We hold contracts with the majority of steam ship lines, in order to offer you a wide-ranging portfolio of lanes, transit times, guaranteed capacity and space, and quality of service you’ll need to grow your business.

We offer:
Weekly NVOCC Consolidations form the USA to Latin America and the Caribbean.
Door-to-door service for FCL, LCL, RORO, and Break Bulk.
Complementary LCL service to Europe and Asia.
Management of special projects.

Our vertical markets:
Automotive Industry.
Chemicals and Resins.
Telecommunication Equipment.
Commodities and raw materials.
Retail Goods.
Building materials.


Interworld Freight offers you reliable air freight services for all your high priority consignments.

We have daily-consolidated shipments to Latin America and the Caribbean, along with daily flights to Europe and Asia.

Our airfreight services include:
Dangerous goods shipments.
Oversized and overweight shipments.
Transhipments services.

Delivery Options include:
Door-to-Door excluding duties/taxes. (DDU)
Door-to-Door including duties/taxes. (DDP)


In order to satisfy your domestic transportation needs, we at Interworld Freight have at your disposal a diverse set of options for the movement, distribution, and management of all your shipments.  

Our Domestic Transportation Services Include:

Comprehensive Services (FTL, LTL, Intermodal, FCL, & Project Cargo)
Quick Quotes.
Safe and insured transportation.
Management of all kinds of merchandise.
Container drayage services.
Courier service and parcels shipments.


Interworld Freight counts on 65,000 sqft of personally owned warehousing to offer services such as the following:

Consolidations, Buyers Consols.
BEC and CFS warehousing.
Handling of dangerous goods, oversized and overweight shipments.
Repackaging, Palletazing, and Crating.
Inventory Management.

We count on special partnerships with many different CFS warehouses throughout the United States, which allows us to offer consolidation services and of merchandise in many major cities like NY, HOU, CHI, LAX, MIA, etc.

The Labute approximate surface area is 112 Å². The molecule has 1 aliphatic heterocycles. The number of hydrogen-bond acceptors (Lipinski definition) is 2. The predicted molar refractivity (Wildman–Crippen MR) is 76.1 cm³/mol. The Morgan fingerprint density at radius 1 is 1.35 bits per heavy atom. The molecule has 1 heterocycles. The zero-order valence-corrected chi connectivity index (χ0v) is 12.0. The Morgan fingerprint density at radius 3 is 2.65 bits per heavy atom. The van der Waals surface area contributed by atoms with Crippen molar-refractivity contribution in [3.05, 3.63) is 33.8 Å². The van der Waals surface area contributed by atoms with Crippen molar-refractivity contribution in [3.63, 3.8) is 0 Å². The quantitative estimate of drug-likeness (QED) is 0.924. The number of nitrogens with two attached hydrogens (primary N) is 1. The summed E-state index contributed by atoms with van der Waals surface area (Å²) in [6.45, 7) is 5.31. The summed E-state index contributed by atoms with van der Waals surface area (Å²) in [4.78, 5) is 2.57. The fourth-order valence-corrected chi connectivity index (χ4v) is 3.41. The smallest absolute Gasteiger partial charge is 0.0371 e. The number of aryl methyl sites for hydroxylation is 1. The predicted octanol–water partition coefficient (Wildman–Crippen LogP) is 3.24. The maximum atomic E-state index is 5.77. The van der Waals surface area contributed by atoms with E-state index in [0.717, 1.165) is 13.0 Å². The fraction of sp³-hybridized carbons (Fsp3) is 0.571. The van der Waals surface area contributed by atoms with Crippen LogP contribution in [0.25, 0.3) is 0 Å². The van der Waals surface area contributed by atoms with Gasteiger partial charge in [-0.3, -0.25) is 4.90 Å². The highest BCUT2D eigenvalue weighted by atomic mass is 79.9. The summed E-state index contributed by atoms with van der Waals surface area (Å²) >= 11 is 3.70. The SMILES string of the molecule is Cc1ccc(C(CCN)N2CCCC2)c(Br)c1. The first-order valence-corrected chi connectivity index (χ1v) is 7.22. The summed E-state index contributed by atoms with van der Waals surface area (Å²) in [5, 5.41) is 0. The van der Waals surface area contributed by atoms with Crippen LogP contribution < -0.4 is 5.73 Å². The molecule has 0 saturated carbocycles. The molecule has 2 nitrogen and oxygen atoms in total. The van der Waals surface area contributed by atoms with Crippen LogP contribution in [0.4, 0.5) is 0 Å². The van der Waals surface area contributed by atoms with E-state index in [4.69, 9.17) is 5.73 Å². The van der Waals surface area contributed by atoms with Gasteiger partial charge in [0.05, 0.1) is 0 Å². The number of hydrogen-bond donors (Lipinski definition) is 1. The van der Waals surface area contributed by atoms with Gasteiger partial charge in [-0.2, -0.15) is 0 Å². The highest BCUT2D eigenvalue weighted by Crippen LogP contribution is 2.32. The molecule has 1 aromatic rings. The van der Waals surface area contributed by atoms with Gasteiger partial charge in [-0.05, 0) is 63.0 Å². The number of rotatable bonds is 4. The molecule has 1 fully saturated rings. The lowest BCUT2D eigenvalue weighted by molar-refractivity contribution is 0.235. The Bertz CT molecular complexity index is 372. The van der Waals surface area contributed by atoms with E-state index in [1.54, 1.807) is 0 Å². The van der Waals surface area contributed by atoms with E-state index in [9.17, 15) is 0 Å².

Expert advisors that can offer you the necessary direction to handle your import and export procedures, according to the required laws of each country, accompany all of our international freight services.

For this reason, in import and export services we currently offer to our customers:

• Customs brokerage for nationalization of loads.
• Declaration of export (SED).
• Validation of loads in transit (BONDED).
• Guides release (Doc Release).
• Guides filing (ISF Filing) for obtaining permits.



Interworld Freight wants to keep you updated about the Truck Shortage in the USA and how is this affecting the Freight Forwarding Industry.

Trucks moved more than 70% of all U.S. freight and generated $719 billion in revenue in 2017, according to the American Trucking Associations (ATA). The problem is that, according to ATA statistics, the trucking industry has 63,000 fewer drivers than it needs. That shortage is expected to increase to 176,000 by 2026. That's a problem that could slow down shipments and drive prices up.

The long-haul sector, which employs around 500,000, was in need of nearly 51,000 truck drivers by the end of 2017, the worst shortage it had ever seen.

The industry will need to hire 90,000 new drivers per year over the next decade, with half of those needed to replace retiring drivers.

One of the biggest problems in the freight industry is that truck drivers turn over each year. In fact, the ATA reports that the annualized turnover rate is 94%.

The nature of the job is driving high turnover rates with long-haul truckers spending lengthy periods of time away from their families, along with federal regulations requiring electronic logging that's cutting back hours on the road and a decrease in pay.

Consumers are just starting to feel the effects: Amazon recently increased its Prime membership fee, which includes free shipping, from $99 to $119 a year.

In short, everyone will pay more for almost everything. Nationwide, long-haul truck shipping rates were 10 percent higher in July year-over-year, excluding fuel costs.

The country is short more than 50,000 tractor-trailer drivers, a number expected to swell to more than 174,000 in eight years, according to the American Trucking Associations. Expand that to the entire Class 8 truck market, which includes other heavy trucks, and the shortage was more than 270,000 in the second quarter of 2018, according to FTR Transportation Intelligence.

The shortage has been worsening for a lot of reasons: Pay hasn’t kept up with inflation, government regulations have reduced productivity and frustrated some drivers, the workforce is rapidly retiring and younger generations aren’t drawn to a lonely job that can require weeks or months on the road with bad food and little exercise.

The industry is looking to several solutions to boost recruiting, especially among the young people and women.